In the hands and mouths of San Francisco playwright Lauren Gunderson (writer of 2015’s “Silent Sky”), Theatre Horizon guest director Kathryn MacMillan and four of Philadelphia’s wiliest actresses (Jaylene Clark Owens, Claire Inie-Richards, Jessica Bedford and Charlotte Northeast) will get a little closer to 1789-era Paris this month with “The Revolutionists.”
According to Gunderson’s legend, “four badass women” wriggle their witty way through wry rebel comic moments. An assassin, a spy, an author and Marie Antoinette make merry in a burning, warring Paris with “liberté, égalité and sororité” at the forefront.
Acting and writing are two parts of the show’s equation at Theatre Horizon. Its third crucial element is the look of the play — creating decadently opulent 18th-century Paris at the time of liberation. Two LGBT-identifying artists, lighting-director Lily Fossner and set-designer Brian Dudekiewicz, form that element. They use shadow, fog and angles of abstraction to create the fanciful feuding France of another century.
Fossner and Dudekiewicz — both with resumes filled with bigger shows for larger companies and smaller plays in intimate confines — noted that, more often than not, their initial encounter with any space comes outside of meeting the producers or directors.
“My initial exposure is usually through the phone or online and happens after Brian’s involvement, responding to a room filled with collaborators,” said Fossner, who has lit up stages locally for companies such as Act II, The Lantern and 1812 Productions. “From there, it’s important that I am working with people who are open and generous and interested in engaging with one another as well as the material.”
Dudekiewicz, a Barrymore Award-nominated designer for his past creations with Theatre Horizon such as “In the Blood,” “A New Brain,” “Fully Committed” and “Black Nativity,” agreed with Fossner and furthered those notions with the need for conversations.
“We need to discuss everything that excites us before starting any physical design,” Dudekiewicz said. “I absorb everything discussed to create the world of a play — this play or any play.”
For “The Revolutionists,” Fossner and Dudekiewicz said that all initial conversations had to focus on context — not just the physical location, but rather the comic and emotional tenor and tone.
“We had to ascertain what is happening to these four women and [create] a space that responds to how we feel about these ladies, about their struggle and their power,” Dudekiewicz said. “We have to create a world for them where they can be who they want to be. We want to portray the weight and the danger that surround these four characters.”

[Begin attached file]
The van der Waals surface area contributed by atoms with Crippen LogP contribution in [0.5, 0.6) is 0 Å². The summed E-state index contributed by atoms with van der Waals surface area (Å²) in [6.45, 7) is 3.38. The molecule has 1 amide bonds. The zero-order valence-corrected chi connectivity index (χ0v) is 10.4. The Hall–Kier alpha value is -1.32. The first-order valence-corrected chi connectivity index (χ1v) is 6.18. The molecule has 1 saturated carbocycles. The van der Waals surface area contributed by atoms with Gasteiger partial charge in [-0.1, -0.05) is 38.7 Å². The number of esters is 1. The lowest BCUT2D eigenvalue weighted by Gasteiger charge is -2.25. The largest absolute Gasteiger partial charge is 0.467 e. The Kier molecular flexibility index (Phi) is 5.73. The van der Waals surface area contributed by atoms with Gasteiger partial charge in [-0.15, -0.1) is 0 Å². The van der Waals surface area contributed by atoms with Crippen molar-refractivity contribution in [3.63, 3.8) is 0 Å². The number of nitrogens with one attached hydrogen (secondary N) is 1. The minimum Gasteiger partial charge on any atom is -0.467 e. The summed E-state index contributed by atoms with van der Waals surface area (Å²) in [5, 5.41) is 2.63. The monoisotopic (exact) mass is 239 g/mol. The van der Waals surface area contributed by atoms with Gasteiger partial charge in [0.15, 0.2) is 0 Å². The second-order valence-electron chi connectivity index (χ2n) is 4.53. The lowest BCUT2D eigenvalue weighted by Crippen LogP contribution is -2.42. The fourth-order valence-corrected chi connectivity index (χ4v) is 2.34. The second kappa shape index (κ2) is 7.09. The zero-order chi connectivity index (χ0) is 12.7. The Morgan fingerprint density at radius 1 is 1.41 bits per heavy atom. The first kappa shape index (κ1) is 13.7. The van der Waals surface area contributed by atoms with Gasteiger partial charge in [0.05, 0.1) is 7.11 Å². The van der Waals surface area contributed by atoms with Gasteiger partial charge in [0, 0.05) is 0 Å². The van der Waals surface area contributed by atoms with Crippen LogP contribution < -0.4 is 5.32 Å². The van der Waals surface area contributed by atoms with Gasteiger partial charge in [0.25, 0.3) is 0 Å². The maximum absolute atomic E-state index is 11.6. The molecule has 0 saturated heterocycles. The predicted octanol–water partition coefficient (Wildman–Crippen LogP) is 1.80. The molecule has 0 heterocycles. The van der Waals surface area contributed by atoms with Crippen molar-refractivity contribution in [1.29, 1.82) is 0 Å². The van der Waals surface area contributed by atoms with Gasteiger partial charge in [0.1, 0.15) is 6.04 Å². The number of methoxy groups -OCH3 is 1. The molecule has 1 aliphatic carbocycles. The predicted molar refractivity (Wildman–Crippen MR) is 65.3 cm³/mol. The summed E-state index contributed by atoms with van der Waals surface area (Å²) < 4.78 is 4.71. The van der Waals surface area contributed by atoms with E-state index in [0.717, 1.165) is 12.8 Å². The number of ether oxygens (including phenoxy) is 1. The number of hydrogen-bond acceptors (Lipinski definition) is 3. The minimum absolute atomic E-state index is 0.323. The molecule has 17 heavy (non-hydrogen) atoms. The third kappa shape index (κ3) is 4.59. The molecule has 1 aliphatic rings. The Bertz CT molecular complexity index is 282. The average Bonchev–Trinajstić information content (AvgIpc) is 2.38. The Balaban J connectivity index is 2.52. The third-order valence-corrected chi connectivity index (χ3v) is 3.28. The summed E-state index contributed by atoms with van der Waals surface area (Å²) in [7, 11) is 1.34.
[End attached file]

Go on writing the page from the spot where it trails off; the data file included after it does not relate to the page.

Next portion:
Fossner said her cues as a lighting boss come from Gunderson’s script and its elements of danger.
“We’re illustrating scenes where women go to — spoiler alert — the guillotine. So there’s an abstraction to our staging or sound and our lighting. That is an interesting challenge.”
Both Dudekiewicz and Fossner said Theatre Horizon is run by a brilliant batch of women artists and that “The Revolutionists” follows a femme-forward creation.
“There’s only one man on staff and there’s me doing this show and beyond that is women running this place — all of which are apt for this play,” Dudekiewicz said. “My experience here is that they’re always excited to create engaging art that doesn’t fit into a single mold. What is beautiful and poetic is that these women in this play speak their mind. Very much like what is happening at this moment, women refuse to be prostituted. If that means that certain men go to jail because of their crimes or that other men don’t get Oscar nominations, then so be it.”
Fossner finds the world of Theatre Horizon and The Revolutionists an empowering and rare experience.
“This gives me full permission to make the sort of work I crave to make,” he said.
And at a time when #MeToo is a living, breathing, forward-moving organism, Theatre Horizon is doing more than staging a play: It’s having a moment.
“There are four characters here that are given voice to their anger,” said Fossner.
“Their voice is given legitimacy — an unapologetic voice.”
“The Revolutionists” will play through Feb. 25 at Theatre Horizon, 401 DeKalb St., Norristown. For more information or tickets, visit www.theatrehorizon.org.
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